Word of mouth is also an important factor helping students decide where to study – 21% in the US versus 14% in the UK, Australia, and New Zealand and 17% globally. Knowing that current students can play such an important role as brand ambassadors highlights the significance of ensuring that they are highly satisfied with their experience.
Compared to the global benchmark and many other countries, international students in the US are not as influenced by recruitment agents and institutional websites. Only 25% of respondents studying in the US reported using agents, as opposed to 56% in Australia, 36% in the UK, and 30% globally. This likely reflects the relatively lower levels of engagement with agents on the part of US institutions. However, in a global and highly competitive market this represents a missed opportunity for US-based recruiters, which should consider ways to activate the agent channel.
Agents were the most important factor that helped Chinese respondents to the ISB decide where to study (39%), whereas only 27% of Chinese respondents listed institutional website as a factor, below the US (34%) and global (40%) averages. 90% of Chinese students in the US were satisfied or very satisfied with the services provided by their student recruitment agents, so they are a trusted and important channel that needs to be proactively managed. Similarly, management of website positioning, functionality, and content are critical to ensure this important channel optimises conversion opportunities for any prospective student visitor to a college’s site.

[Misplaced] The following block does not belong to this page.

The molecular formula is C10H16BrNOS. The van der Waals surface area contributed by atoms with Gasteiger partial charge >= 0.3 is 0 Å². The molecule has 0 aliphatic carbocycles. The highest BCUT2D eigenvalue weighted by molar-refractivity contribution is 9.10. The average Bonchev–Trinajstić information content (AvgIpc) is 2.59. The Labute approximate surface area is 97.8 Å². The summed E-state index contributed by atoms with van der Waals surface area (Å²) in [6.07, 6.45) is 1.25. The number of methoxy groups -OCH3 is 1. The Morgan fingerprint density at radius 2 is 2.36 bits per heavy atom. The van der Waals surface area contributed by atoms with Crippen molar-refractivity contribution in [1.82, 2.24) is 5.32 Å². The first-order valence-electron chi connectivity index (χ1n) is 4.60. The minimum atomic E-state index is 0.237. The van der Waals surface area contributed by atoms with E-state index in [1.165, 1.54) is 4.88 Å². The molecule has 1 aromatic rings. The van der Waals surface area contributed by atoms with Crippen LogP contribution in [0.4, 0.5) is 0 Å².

This is the first in a series of articles examining student decision-making and expectations using data from i-graduate’s International Student Barometer. The International Student Barometer tracks and compares the decision-making, expectations, perceptions, and intentions of international students from application to graduation, enabling institutions to make informed decisions to enhance the international student experience and drive successful recruitment and marketing strategies. For more information about how the International Student Barometer can support your institution’s international student recruitment and internationalisation strategy, contact i-graduate’s US Director Joseph Burrow.